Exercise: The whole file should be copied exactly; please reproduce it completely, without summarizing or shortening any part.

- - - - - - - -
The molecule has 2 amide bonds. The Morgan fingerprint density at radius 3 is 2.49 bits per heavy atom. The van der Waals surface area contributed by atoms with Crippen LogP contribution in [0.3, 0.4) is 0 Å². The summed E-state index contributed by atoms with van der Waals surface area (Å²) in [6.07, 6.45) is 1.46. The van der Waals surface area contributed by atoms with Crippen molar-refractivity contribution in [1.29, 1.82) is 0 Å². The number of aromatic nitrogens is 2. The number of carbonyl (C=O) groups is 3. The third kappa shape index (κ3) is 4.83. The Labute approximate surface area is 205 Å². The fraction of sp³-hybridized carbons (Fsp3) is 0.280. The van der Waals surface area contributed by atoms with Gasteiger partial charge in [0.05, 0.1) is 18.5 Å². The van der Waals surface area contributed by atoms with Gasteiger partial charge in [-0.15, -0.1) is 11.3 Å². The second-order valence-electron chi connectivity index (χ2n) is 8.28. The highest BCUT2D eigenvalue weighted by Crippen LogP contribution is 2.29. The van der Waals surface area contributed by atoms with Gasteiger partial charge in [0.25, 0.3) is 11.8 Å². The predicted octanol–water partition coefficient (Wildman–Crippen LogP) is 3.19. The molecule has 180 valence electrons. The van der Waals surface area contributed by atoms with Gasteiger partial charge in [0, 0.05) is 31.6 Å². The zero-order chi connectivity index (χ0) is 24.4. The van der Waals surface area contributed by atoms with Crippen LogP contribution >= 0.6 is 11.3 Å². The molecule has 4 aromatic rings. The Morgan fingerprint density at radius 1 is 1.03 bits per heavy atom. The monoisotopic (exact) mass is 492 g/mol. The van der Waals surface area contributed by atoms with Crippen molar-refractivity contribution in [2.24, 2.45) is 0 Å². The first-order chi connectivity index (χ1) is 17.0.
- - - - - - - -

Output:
The molecule has 2 amide bonds. The Morgan fingerprint density at radius 3 is 2.49 bits per heavy atom. The van der Waals surface area contributed by atoms with Crippen LogP contribution in [0.3, 0.4) is 0 Å². The summed E-state index contributed by atoms with van der Waals surface area (Å²) in [6.07, 6.45) is 1.46. The van der Waals surface area contributed by atoms with Crippen molar-refractivity contribution in [1.29, 1.82) is 0 Å². The number of aromatic nitrogens is 2. The number of carbonyl (C=O) groups is 3. The third kappa shape index (κ3) is 4.83. The Labute approximate surface area is 205 Å². The fraction of sp³-hybridized carbons (Fsp3) is 0.280. The van der Waals surface area contributed by atoms with Gasteiger partial charge in [0.05, 0.1) is 18.5 Å². The van der Waals surface area contributed by atoms with Gasteiger partial charge in [-0.15, -0.1) is 11.3 Å². The second-order valence-electron chi connectivity index (χ2n) is 8.28. The highest BCUT2D eigenvalue weighted by Crippen LogP contribution is 2.29. The van der Waals surface area contributed by atoms with Gasteiger partial charge in [0.25, 0.3) is 11.8 Å². The predicted octanol–water partition coefficient (Wildman–Crippen LogP) is 3.19. The molecule has 180 valence electrons. The van der Waals surface area contributed by atoms with Gasteiger partial charge in [0, 0.05) is 31.6 Å². The zero-order chi connectivity index (χ0) is 24.4. The van der Waals surface area contributed by atoms with Crippen LogP contribution >= 0.6 is 11.3 Å². The molecule has 4 aromatic rings. The Morgan fingerprint density at radius 1 is 1.03 bits per heavy atom. The monoisotopic (exact) mass is 492 g/mol. The van der Waals surface area contributed by atoms with Crippen molar-refractivity contribution in [2.24, 2.45) is 0 Å². The first-order chi connectivity index (χ1) is 17.0.